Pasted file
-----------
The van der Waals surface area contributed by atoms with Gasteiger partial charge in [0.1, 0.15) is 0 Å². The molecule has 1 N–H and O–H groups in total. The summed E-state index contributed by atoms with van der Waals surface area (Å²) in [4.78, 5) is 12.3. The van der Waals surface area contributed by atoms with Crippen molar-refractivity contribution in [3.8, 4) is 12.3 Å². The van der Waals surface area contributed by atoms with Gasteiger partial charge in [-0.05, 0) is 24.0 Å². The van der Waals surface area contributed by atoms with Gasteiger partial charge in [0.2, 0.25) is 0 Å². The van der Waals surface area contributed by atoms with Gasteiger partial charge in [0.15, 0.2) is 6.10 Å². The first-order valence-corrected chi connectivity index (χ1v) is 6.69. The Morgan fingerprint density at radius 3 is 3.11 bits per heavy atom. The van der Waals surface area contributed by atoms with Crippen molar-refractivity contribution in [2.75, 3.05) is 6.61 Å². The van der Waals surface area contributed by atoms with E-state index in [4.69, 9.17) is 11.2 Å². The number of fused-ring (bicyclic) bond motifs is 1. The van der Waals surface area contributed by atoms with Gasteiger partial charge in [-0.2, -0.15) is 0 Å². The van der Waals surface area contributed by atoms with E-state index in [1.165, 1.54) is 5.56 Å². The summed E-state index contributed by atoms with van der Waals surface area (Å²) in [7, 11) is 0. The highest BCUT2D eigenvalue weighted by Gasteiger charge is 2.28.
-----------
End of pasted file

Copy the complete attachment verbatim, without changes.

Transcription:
The van der Waals surface area contributed by atoms with Gasteiger partial charge in [0.1, 0.15) is 0 Å². The molecule has 1 N–H and O–H groups in total. The summed E-state index contributed by atoms with van der Waals surface area (Å²) in [4.78, 5) is 12.3. The van der Waals surface area contributed by atoms with Crippen molar-refractivity contribution in [3.8, 4) is 12.3 Å². The van der Waals surface area contributed by atoms with Gasteiger partial charge in [-0.05, 0) is 24.0 Å². The van der Waals surface area contributed by atoms with Gasteiger partial charge in [0.2, 0.25) is 0 Å². The van der Waals surface area contributed by atoms with Gasteiger partial charge in [0.15, 0.2) is 6.10 Å². The first-order valence-corrected chi connectivity index (χ1v) is 6.69. The Morgan fingerprint density at radius 3 is 3.11 bits per heavy atom. The van der Waals surface area contributed by atoms with Crippen molar-refractivity contribution in [2.75, 3.05) is 6.61 Å². The van der Waals surface area contributed by atoms with E-state index in [4.69, 9.17) is 11.2 Å². The number of fused-ring (bicyclic) bond motifs is 1. The van der Waals surface area contributed by atoms with Gasteiger partial charge in [-0.2, -0.15) is 0 Å². The van der Waals surface area contributed by atoms with E-state index in [1.165, 1.54) is 5.56 Å². The summed E-state index contributed by atoms with van der Waals surface area (Å²) in [7, 11) is 0. The highest BCUT2D eigenvalue weighted by Gasteiger charge is 2.28.